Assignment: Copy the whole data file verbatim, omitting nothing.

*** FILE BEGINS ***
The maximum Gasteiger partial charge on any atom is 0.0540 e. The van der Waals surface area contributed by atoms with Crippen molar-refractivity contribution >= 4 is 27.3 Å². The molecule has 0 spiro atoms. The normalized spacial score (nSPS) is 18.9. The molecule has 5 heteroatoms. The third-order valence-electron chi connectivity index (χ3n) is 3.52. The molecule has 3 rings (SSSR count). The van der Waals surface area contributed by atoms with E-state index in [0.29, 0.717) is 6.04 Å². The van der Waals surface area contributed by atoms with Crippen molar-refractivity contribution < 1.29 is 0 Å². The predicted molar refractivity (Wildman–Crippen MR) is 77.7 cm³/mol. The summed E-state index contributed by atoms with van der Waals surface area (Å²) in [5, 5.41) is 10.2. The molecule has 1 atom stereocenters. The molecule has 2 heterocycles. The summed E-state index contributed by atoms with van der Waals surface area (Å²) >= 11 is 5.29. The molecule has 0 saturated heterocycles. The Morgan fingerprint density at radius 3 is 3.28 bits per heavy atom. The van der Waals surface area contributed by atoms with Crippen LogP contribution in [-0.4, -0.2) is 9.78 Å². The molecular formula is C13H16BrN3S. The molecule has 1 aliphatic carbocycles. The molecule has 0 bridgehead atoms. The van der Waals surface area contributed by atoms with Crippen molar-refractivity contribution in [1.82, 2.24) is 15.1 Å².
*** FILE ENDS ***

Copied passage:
The maximum Gasteiger partial charge on any atom is 0.0540 e. The van der Waals surface area contributed by atoms with Crippen molar-refractivity contribution >= 4 is 27.3 Å². The molecule has 0 spiro atoms. The normalized spacial score (nSPS) is 18.9. The molecule has 5 heteroatoms. The third-order valence-electron chi connectivity index (χ3n) is 3.52. The molecule has 3 rings (SSSR count). The van der Waals surface area contributed by atoms with E-state index in [0.29, 0.717) is 6.04 Å². The van der Waals surface area contributed by atoms with Crippen molar-refractivity contribution < 1.29 is 0 Å². The predicted molar refractivity (Wildman–Crippen MR) is 77.7 cm³/mol. The summed E-state index contributed by atoms with van der Waals surface area (Å²) in [5, 5.41) is 10.2. The molecule has 1 atom stereocenters. The molecule has 2 heterocycles. The summed E-state index contributed by atoms with van der Waals surface area (Å²) >= 11 is 5.29. The molecule has 0 saturated heterocycles. The Morgan fingerprint density at radius 3 is 3.28 bits per heavy atom. The van der Waals surface area contributed by atoms with Crippen LogP contribution in [-0.4, -0.2) is 9.78 Å². The molecular formula is C13H16BrN3S. The molecule has 1 aliphatic carbocycles. The molecule has 0 bridgehead atoms. The van der Waals surface area contributed by atoms with Crippen molar-refractivity contribution in [1.82, 2.24) is 15.1 Å².